New Delhi, Apr 7: The price and supply conditions may get worse if the Reserve Bank resorts to raising interest rates to control the spiralling inflation and such move will not only hurt the industry but also the consumers, according to a CEOs survey.
Ninety four per cent of the 165 CEOs expressed apprehensions in the ABB survey, that RBI may find tightening interest rates as the most likely option to curbing the gruesome rise in inflation. But 84 per cent said that the raising of interest rates or tightening the liquidity through cash reserve ratio will not help as the problem does not lie with the quantum of money floating in the economy.
It lies in the shortages of goods, particularly food and metals, due to global scarcity and the attendant speculative activities building around the same, said a survey carried out by industry body Assocham. Around 94 per cent of the respondent said that the Regulator should give adequate weightage to the fact that price rise has been mainly on account of supply crunch and in view of dropping growth rate, tightening monetary policy would not be a wise step.
As many as 76 per cent of them agreed that presently inflation is a global phenomenon and domestic demand has little role in fuelling inflation pressure on the essential commodities.
The quick survey was done between March 28 and April 4. The wholesale price index had touched a three year high of seven per cent on account of dearer food, vegetables, minerals and manufactured items.
About 87 per cent of the CEOs said that government and RBI should adopt a two prong strategy. In long term, they should adopt measures to boost farm production and divert resources towards increasing productivity. As short term measures, government should concentrate on strengthening the public distribution system.
''Government should aim at improving the functioning of the public distribution system by making use of the modern technology.
The quality of food provided under Public Distribution System should also be improved,'' said Assocham President Venugopal N Dhoot.
Of the total respondents, 72 per cent supported the view that the budgetary allocation for the food subsidy may be increased to give relief to the consumers to meet the problem of price rise.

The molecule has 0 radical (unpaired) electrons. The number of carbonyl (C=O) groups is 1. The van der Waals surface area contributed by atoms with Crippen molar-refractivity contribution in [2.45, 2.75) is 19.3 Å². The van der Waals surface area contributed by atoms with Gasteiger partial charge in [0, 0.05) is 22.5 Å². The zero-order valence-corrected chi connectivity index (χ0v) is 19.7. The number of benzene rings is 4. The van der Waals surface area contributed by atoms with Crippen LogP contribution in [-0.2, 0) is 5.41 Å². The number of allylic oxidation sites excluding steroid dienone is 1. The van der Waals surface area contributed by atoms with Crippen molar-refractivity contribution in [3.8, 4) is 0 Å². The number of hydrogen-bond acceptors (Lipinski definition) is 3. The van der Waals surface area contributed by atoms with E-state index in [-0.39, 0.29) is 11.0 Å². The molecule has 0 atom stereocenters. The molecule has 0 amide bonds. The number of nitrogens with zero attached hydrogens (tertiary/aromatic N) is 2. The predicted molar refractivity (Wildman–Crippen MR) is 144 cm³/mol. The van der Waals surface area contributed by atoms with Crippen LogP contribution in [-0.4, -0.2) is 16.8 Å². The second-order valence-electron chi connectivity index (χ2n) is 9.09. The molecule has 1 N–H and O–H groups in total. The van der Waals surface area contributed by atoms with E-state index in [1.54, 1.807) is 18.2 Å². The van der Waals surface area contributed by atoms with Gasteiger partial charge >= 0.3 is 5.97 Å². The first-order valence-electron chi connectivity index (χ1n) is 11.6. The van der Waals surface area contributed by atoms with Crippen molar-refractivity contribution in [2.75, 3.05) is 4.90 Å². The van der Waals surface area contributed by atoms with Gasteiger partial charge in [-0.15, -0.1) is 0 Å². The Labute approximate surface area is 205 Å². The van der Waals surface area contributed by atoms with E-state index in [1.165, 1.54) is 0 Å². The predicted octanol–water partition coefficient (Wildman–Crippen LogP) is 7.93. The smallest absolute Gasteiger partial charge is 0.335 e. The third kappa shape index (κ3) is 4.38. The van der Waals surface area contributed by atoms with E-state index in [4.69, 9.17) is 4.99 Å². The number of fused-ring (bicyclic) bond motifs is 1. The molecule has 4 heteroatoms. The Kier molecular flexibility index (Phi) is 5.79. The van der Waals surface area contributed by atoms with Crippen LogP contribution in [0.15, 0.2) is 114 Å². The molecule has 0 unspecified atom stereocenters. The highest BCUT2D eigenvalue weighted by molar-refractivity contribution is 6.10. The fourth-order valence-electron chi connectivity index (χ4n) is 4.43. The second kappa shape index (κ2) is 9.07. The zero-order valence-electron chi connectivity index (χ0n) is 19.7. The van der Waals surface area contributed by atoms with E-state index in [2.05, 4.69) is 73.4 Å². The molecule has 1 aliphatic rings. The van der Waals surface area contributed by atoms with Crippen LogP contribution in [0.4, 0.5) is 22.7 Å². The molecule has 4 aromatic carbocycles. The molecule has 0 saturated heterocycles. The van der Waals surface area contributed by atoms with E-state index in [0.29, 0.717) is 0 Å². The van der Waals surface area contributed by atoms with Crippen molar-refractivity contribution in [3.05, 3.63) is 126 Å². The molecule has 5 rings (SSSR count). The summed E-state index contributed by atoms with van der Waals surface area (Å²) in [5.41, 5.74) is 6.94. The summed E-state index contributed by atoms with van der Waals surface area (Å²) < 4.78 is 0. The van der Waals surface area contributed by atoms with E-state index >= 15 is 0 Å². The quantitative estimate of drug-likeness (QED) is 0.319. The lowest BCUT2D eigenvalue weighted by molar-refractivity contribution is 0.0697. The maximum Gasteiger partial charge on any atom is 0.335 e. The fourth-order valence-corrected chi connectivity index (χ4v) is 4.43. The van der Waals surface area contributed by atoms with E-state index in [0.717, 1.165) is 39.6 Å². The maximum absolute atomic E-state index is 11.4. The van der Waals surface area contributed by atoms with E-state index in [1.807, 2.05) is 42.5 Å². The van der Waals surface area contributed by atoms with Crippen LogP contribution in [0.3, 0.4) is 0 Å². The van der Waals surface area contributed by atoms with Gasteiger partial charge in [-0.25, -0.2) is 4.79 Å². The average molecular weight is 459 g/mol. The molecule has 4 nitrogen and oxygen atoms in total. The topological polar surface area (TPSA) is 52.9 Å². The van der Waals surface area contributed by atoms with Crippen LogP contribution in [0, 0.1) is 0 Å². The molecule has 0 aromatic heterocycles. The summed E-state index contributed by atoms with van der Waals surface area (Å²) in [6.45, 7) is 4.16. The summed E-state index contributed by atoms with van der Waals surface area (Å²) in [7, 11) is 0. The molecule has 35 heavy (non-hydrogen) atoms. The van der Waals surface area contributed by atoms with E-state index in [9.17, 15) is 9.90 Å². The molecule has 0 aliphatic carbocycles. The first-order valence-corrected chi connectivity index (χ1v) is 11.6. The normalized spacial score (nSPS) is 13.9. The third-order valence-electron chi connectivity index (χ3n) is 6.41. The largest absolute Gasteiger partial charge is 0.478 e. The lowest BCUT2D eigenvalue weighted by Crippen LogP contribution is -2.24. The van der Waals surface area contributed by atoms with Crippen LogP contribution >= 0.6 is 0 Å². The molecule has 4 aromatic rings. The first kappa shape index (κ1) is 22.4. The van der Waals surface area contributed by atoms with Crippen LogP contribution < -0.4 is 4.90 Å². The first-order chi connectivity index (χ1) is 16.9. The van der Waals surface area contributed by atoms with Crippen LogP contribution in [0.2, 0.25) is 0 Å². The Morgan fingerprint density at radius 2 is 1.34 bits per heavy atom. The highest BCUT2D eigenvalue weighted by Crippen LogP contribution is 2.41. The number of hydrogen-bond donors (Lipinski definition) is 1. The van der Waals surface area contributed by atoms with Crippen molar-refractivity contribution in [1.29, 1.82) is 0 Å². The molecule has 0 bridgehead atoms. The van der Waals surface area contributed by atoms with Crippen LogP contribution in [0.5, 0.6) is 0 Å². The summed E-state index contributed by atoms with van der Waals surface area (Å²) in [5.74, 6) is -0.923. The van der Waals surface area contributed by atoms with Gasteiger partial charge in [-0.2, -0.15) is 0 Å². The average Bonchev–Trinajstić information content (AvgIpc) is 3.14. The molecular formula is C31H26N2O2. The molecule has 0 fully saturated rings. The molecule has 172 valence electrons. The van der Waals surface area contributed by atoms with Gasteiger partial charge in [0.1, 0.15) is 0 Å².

In the Union Budget 2008-09, the food subsidy has been raised by Rs 1,121 crore from the previous year, to Rs 32,667 crore.
It formed 6.4 per cent of the total non-plan expenditure of the government.
The industry leaders also believed that centre alone may not be able to handle the critical issue of inflation.
About 68 per cent of those surveyed said that the state machinery be geared up to deal with the problem. Also, the state governments may consider reducing VAT, octroi and turnover tax on essential food items.
The CEOs conveyed their discontent with the policy stance taken by the central bank. Sixty three per cent of them stated that instead of using money tightening as the primary tool to deal with inflation, RBI shall reform credit policy towards enhanced credit allocation to the critical sectors like food processing, cold storage, logistics and transport.
About 66 per cent of the CEOs felt that RBI should take note that if borrowing cost is again raised, it may hurt the robust investment rate India was enjoying and a slowdown in capacity expansion can breed price pressures.
A large number of the corporate heads (71 per cent) polled also believed that impact of RBI policies are felt with a lag and hence would do little to control the escalating prices.
Around 56 per cent of the surveyors said that the buffer stock of rice held by the government can be used partly by the government to cool the commodity market.
There was a divided opinion about the exchange rate policy to be adopted by the central bank in wake of intense price pressure building up in the economy.
While 54 per cent of the CEOs felt that letting the rupee appreciate against dollar will help in curbing prices through cheaper imports, the other 46 per cent were against the rupee rise as it will hurt certain exports which are already under pressure.
The survey also revealed that 69 per cent of the respondents felt that the sectors like steel and cement, which are facing huge increase in raw material cost, shall be provided reduction in excise duty on the input materials.
Mr Dhoot has suggested the Reserve Bank in its 'Pre Policy Submissions for Annual Monetary Policy 2008-09', to raise the External Commercial Borrowing (ECB) limit for the food processing companies to encourage capacity expansion in the sector, which will help in taming food inflation in the medium term.